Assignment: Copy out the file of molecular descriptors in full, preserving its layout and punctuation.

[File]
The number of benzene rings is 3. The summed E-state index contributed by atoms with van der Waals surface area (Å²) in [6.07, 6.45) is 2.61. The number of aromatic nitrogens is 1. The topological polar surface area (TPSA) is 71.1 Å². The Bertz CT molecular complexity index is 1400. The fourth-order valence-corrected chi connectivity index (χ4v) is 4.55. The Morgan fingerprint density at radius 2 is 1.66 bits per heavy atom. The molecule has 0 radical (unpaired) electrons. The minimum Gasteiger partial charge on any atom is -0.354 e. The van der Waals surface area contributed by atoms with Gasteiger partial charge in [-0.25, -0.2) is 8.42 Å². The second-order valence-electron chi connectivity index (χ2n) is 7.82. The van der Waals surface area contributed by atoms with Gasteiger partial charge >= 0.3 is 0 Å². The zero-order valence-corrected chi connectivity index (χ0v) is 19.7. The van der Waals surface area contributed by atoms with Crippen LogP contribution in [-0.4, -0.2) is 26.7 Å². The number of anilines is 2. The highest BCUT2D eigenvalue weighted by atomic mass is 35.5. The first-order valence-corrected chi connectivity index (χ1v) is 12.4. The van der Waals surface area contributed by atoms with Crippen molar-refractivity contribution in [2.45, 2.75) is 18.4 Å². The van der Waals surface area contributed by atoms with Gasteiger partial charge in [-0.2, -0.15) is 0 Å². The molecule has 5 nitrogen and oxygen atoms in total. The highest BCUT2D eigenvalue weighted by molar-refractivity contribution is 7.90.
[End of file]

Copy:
The number of benzene rings is 3. The summed E-state index contributed by atoms with van der Waals surface area (Å²) in [6.07, 6.45) is 2.61. The number of aromatic nitrogens is 1. The topological polar surface area (TPSA) is 71.1 Å². The Bertz CT molecular complexity index is 1400. The fourth-order valence-corrected chi connectivity index (χ4v) is 4.55. The Morgan fingerprint density at radius 2 is 1.66 bits per heavy atom. The molecule has 0 radical (unpaired) electrons. The minimum Gasteiger partial charge on any atom is -0.354 e. The van der Waals surface area contributed by atoms with Gasteiger partial charge in [-0.25, -0.2) is 8.42 Å². The second-order valence-electron chi connectivity index (χ2n) is 7.82. The van der Waals surface area contributed by atoms with Gasteiger partial charge >= 0.3 is 0 Å². The zero-order valence-corrected chi connectivity index (χ0v) is 19.7. The van der Waals surface area contributed by atoms with Crippen LogP contribution in [-0.4, -0.2) is 26.7 Å². The number of anilines is 2. The highest BCUT2D eigenvalue weighted by atomic mass is 35.5. The first-order valence-corrected chi connectivity index (χ1v) is 12.4. The van der Waals surface area contributed by atoms with Crippen molar-refractivity contribution in [2.45, 2.75) is 18.4 Å². The van der Waals surface area contributed by atoms with Gasteiger partial charge in [-0.2, -0.15) is 0 Å². The molecule has 5 nitrogen and oxygen atoms in total. The highest BCUT2D eigenvalue weighted by molar-refractivity contribution is 7.90.